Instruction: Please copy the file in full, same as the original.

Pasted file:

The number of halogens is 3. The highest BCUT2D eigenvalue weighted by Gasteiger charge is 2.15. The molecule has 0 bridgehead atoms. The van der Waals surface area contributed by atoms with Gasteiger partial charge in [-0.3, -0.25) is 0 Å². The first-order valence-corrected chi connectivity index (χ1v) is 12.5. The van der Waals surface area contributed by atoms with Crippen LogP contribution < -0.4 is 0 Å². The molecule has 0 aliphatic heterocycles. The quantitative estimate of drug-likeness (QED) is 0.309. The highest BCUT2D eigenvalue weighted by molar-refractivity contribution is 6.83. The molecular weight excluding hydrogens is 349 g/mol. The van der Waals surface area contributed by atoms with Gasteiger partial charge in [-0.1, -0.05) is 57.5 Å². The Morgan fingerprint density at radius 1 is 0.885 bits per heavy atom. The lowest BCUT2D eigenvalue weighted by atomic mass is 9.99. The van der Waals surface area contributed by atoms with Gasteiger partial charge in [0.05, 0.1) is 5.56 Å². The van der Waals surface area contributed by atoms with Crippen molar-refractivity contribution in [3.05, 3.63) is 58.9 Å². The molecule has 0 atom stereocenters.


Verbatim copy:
The number of halogens is 3. The highest BCUT2D eigenvalue weighted by Gasteiger charge is 2.15. The molecule has 0 bridgehead atoms. The van der Waals surface area contributed by atoms with Gasteiger partial charge in [-0.3, -0.25) is 0 Å². The first-order valence-corrected chi connectivity index (χ1v) is 12.5. The van der Waals surface area contributed by atoms with Crippen LogP contribution < -0.4 is 0 Å². The molecule has 0 aliphatic heterocycles. The quantitative estimate of drug-likeness (QED) is 0.309. The highest BCUT2D eigenvalue weighted by molar-refractivity contribution is 6.83. The molecular weight excluding hydrogens is 349 g/mol. The van der Waals surface area contributed by atoms with Gasteiger partial charge in [-0.1, -0.05) is 57.5 Å². The Morgan fingerprint density at radius 1 is 0.885 bits per heavy atom. The lowest BCUT2D eigenvalue weighted by atomic mass is 9.99. The van der Waals surface area contributed by atoms with Gasteiger partial charge in [0.05, 0.1) is 5.56 Å². The van der Waals surface area contributed by atoms with Crippen molar-refractivity contribution in [3.05, 3.63) is 58.9 Å². The molecule has 0 atom stereocenters.